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We have a Java applet that needs to run with full trust.

While developing and during pre-release tests we sign it using a self-signed certificate (the production version is signed with a real code signing certificte).

But when we try to start the self-signed applet on the prerelases of OS X 10.8, we can no longer choose to allow it to run. The "Allow"-button is simply disabled:

Disabled "Allow" button

If I press "Show Details..." I can choose to "Always trust" the certificate, but this makes no difference:

enter image description here

It works with the same version of the Java JRE on OS X Lion 10.7, so I suspect it is an issue with the OS and not the JRE.

Are there any workarounds?

I would prefer not to use a real code signing certificate for testing: signing with a real code signing certificate means that my company asserts that the applet is secure and should be trusted. We can hardly assert that before we have tested it.

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"I would prefer not to use a real code signing certificate for testing." I would prefer if people offered reasons for bizarre & seemingly arbitrary requirements. –  Andrew Thompson Jun 21 '12 at 11:36
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@Andrew: I have added the reasoning for this requirement. –  Rasmus Faber Jun 21 '12 at 11:39
    
Thanks, that reason is not as bizarre as I'd imagined. Good question. +1 BTW: 1) Have you checked the 'bug database' for that JRE? 2) Does the applet interact with JavaScript? (Appleteer can run applets in simple HTML with no JS - it has no security sand-box). 3) Can you run another JRE on the OS for testing applets? –  Andrew Thompson Jun 21 '12 at 11:52
    
This has some suspicious similarities (OS X, signed Jars, security failure) and some differences (self signed vs. purely OS version based & different versions of OS X) to java and signed jars on Mac –  Andrew Thompson Jun 21 '12 at 16:59
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@Andrew Thompson: Yes, it would surely work to buy a new code-signing-certificate with "TESTING ONLY" in the common name. Java shouts a bit more (on the platforms where it works), but it would be workable. I just find it strange that there is no workaround - a code-signing certificate costs around 100$ per year, so this is a hurdle for amateurs developing on OS X. –  Rasmus Faber Jun 25 '12 at 7:31
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3 Answers 3

up vote 12 down vote accepted

It is new security feature in Mac OS X, by default only apps from Mac Store & from trusted developers are allowed to run there. Fortunatelly, it is easy to change, you have to allow this in Mac OS X preferences.

Go to Preferences -> Security & Privacy and click on padlock to allow changes.

Then in "Allow appications downloaded from" select "Anywhere".

After that, the button in Java dialog will be enabled.

Mac OS X Security & Privacy Preferences

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Perfect! Thank you very much. –  Rasmus Faber Jul 12 '12 at 6:26
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When I enable the "AnyWhere" option, the behaviour changes, but I still get an error dialog stating: "Application Blocked by Security Settings" and "Your Security settings have blocked a self-signed application from running". The app is one of the JavaFX sample apps. On Mac OS X 10.9 Mavericks, Java 8. –  Andrew Jan 6 at 11:16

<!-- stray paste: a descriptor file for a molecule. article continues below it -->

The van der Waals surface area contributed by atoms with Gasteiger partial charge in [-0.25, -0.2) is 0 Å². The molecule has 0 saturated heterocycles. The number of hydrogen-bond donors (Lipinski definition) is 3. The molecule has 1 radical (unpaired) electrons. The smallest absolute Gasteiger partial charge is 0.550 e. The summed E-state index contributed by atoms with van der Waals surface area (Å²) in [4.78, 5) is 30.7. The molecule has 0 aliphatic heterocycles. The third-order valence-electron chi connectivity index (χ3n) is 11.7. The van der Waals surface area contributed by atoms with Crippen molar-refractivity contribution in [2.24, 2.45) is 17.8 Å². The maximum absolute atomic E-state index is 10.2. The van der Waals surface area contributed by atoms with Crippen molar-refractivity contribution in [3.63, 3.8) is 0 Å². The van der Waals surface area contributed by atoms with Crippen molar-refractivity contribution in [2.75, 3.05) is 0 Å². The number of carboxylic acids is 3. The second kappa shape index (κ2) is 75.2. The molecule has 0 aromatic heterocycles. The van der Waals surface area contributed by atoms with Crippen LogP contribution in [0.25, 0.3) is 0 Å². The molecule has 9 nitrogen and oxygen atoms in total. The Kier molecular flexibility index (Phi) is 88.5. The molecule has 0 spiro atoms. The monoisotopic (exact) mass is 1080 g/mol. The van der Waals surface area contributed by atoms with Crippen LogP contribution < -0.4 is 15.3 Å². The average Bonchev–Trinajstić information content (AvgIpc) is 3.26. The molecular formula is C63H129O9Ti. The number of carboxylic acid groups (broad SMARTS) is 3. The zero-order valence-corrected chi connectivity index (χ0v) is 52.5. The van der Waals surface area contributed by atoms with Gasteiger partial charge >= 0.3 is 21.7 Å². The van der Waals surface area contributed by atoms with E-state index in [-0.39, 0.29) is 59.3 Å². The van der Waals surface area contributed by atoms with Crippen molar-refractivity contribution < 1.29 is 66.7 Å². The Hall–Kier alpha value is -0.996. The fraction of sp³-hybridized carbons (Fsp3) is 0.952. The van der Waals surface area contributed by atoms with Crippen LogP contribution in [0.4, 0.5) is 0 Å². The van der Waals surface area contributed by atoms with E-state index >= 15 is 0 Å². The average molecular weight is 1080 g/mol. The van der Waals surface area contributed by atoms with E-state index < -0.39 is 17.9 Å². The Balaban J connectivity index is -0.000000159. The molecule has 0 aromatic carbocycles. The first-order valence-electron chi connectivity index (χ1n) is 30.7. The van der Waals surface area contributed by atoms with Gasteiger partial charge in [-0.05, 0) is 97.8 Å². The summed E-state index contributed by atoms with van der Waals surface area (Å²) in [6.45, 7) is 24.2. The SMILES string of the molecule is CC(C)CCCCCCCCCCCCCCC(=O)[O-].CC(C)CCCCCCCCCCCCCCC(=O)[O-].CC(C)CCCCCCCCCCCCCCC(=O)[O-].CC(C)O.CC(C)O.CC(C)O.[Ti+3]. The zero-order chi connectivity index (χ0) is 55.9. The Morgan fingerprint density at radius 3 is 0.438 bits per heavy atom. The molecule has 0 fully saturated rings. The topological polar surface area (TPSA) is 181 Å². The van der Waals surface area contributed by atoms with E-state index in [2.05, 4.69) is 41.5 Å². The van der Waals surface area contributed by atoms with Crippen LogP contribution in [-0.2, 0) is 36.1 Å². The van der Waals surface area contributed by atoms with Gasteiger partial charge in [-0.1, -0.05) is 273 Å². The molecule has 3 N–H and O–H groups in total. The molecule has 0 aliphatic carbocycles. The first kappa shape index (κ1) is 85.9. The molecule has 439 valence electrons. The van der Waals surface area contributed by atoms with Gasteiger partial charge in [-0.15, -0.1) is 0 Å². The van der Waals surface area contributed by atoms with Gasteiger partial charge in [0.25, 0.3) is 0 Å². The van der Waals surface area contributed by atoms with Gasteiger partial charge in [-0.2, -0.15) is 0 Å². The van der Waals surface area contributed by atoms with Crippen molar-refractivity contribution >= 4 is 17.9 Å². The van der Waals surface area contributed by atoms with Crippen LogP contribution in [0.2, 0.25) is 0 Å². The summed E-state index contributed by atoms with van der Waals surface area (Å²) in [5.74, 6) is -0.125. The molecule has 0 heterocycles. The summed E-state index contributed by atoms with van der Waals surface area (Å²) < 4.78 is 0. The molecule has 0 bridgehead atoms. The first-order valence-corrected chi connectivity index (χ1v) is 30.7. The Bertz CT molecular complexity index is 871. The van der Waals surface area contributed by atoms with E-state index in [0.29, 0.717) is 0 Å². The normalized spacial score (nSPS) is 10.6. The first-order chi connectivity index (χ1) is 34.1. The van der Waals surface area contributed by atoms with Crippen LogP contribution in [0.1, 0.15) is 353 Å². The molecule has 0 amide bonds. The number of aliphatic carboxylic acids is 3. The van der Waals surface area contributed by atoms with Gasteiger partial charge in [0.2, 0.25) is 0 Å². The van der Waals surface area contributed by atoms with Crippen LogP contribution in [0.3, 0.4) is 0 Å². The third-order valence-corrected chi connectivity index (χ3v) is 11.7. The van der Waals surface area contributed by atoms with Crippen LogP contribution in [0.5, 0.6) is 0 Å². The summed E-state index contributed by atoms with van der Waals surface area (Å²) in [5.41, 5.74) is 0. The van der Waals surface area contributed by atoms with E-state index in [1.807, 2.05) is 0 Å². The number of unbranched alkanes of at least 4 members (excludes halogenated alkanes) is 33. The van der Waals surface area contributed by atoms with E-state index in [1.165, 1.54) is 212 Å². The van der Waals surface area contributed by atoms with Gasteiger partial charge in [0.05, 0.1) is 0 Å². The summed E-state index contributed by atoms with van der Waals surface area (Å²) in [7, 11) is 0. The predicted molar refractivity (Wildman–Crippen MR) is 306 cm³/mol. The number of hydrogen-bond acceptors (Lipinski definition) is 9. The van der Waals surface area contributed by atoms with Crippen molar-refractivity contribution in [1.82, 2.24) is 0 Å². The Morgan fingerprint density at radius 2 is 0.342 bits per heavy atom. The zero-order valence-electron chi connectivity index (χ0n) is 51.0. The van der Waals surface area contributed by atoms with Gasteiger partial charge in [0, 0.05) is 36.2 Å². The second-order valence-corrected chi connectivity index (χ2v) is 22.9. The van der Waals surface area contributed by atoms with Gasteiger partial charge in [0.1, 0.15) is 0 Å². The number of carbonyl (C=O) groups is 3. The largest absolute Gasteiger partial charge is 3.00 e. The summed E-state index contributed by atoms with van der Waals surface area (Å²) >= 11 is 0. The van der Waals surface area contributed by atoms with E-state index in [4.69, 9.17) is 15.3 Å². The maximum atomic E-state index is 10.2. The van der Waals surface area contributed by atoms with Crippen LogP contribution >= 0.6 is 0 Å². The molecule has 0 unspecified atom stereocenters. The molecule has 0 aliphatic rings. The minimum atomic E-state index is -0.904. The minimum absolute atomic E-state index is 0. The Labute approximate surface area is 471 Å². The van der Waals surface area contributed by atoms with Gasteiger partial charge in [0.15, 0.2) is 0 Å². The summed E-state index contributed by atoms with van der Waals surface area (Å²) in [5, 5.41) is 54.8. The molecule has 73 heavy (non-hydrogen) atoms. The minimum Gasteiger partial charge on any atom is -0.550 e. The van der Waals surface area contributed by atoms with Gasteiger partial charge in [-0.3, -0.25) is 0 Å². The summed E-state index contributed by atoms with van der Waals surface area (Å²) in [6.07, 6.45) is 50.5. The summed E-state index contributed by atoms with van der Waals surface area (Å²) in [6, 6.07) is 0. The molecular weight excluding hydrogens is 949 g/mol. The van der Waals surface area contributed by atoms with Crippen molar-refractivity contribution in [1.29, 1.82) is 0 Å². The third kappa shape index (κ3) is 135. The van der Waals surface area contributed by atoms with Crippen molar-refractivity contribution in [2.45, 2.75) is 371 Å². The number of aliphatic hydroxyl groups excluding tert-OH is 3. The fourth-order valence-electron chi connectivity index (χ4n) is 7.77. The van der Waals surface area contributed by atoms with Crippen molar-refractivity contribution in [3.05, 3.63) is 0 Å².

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If you get the "Application Blocked by Security Settings" message, you need to go into System Preferences: Java: Security and either add your site to the exception list or reduce the security level to Medium.

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OS X Lion you can manually add the certificate as a trusted root certificate using the built-in Keychain Access tool. I don't have access to OS X Mountain Lion yet so I don't know if it will work in Mountain Lion, but it seems worth a try. The steps in Lion are:

  • Open Keychain Access (located in /Applications/Utilities)
  • Click File | Import Items...
  • Change the Destination Keychain to System
  • Find your certificate file and click Open
  • It will say "Do you want your computer to trust certificates sign by [...] from now on?". Click Always Trust.

If you generated your certificate directly in a Java keystore then you might not have a standalone certificate file. You can easily export one using this guide from Oracle.

I note that your screenshot says "This certificate is marked as trusted for this account", which is curious because I'd expect that to be acceptable. Maybe in OS X Mountain Lion user-added root certificates somehow have a lower status than official ones distributed by Apple? If you find that the above steps don't work, you could try adding your certificate to the official root keychain. Keychain Access won't let you do that, but I believe you can use the builtin certtool to manually edit the keychain located at /System/Library/Keychains/SystemRootCertificates.keychain to achieve that.

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Wow... I really hope he isn't deploying this to 1000 beta testers. –  ebyrob Nov 6 '13 at 15:04
    
I have this problem with one of the JavaFX sample apps. On Mac OS X 10.9 Mavericks, Java 8. I can't seem to find the key it is using to "self-sign" the app, or where the keystore might be to export the key and import to keychain. Any ideas? Meanwhile I'll browse through all the ant build scripts..... –  Andrew Jan 6 at 11:23
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